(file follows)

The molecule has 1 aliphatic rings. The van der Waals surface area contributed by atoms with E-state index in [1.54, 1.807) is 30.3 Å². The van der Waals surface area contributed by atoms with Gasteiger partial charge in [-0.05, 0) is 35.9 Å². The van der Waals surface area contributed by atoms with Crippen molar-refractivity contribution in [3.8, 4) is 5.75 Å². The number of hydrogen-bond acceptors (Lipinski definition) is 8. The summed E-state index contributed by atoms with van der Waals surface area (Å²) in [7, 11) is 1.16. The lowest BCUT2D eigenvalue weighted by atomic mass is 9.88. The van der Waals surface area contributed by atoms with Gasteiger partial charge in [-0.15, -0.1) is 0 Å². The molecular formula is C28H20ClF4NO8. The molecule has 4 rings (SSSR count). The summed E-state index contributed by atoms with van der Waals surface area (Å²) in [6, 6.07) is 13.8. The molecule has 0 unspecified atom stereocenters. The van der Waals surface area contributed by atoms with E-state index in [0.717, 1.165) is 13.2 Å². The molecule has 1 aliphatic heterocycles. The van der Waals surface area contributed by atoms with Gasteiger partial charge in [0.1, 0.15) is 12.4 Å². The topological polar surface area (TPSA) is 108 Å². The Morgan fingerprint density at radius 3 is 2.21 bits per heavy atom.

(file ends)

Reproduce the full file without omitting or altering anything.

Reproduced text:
The molecule has 1 aliphatic rings. The van der Waals surface area contributed by atoms with E-state index in [1.54, 1.807) is 30.3 Å². The van der Waals surface area contributed by atoms with Gasteiger partial charge in [-0.05, 0) is 35.9 Å². The van der Waals surface area contributed by atoms with Crippen molar-refractivity contribution in [3.8, 4) is 5.75 Å². The number of hydrogen-bond acceptors (Lipinski definition) is 8. The summed E-state index contributed by atoms with van der Waals surface area (Å²) in [7, 11) is 1.16. The lowest BCUT2D eigenvalue weighted by atomic mass is 9.88. The van der Waals surface area contributed by atoms with Gasteiger partial charge in [-0.15, -0.1) is 0 Å². The molecular formula is C28H20ClF4NO8. The molecule has 4 rings (SSSR count). The summed E-state index contributed by atoms with van der Waals surface area (Å²) in [6, 6.07) is 13.8. The molecule has 0 unspecified atom stereocenters. The van der Waals surface area contributed by atoms with E-state index in [0.717, 1.165) is 13.2 Å². The molecule has 1 aliphatic heterocycles. The van der Waals surface area contributed by atoms with Gasteiger partial charge in [0.1, 0.15) is 12.4 Å². The topological polar surface area (TPSA) is 108 Å². The Morgan fingerprint density at radius 3 is 2.21 bits per heavy atom.